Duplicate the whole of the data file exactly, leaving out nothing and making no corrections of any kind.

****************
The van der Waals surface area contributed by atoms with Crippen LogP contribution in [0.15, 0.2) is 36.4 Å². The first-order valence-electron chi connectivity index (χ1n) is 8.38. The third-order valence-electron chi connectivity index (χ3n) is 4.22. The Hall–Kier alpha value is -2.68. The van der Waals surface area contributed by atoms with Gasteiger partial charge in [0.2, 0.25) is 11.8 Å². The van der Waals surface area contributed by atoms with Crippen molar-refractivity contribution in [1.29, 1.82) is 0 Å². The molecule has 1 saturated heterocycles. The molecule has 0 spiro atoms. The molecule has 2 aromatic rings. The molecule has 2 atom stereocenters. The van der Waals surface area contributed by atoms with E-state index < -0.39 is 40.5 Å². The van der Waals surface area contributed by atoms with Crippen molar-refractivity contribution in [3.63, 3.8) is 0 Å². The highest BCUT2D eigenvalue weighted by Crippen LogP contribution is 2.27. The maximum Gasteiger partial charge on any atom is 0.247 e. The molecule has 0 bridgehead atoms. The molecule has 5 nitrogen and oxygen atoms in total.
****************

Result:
The van der Waals surface area contributed by atoms with Crippen LogP contribution in [0.15, 0.2) is 36.4 Å². The first-order valence-electron chi connectivity index (χ1n) is 8.38. The third-order valence-electron chi connectivity index (χ3n) is 4.22. The Hall–Kier alpha value is -2.68. The van der Waals surface area contributed by atoms with Gasteiger partial charge in [0.2, 0.25) is 11.8 Å². The van der Waals surface area contributed by atoms with Crippen molar-refractivity contribution in [1.29, 1.82) is 0 Å². The molecule has 1 saturated heterocycles. The molecule has 0 spiro atoms. The molecule has 2 aromatic rings. The molecule has 2 atom stereocenters. The van der Waals surface area contributed by atoms with E-state index < -0.39 is 40.5 Å². The van der Waals surface area contributed by atoms with Crippen molar-refractivity contribution in [3.63, 3.8) is 0 Å². The highest BCUT2D eigenvalue weighted by Crippen LogP contribution is 2.27. The maximum Gasteiger partial charge on any atom is 0.247 e. The molecule has 0 bridgehead atoms. The molecule has 5 nitrogen and oxygen atoms in total.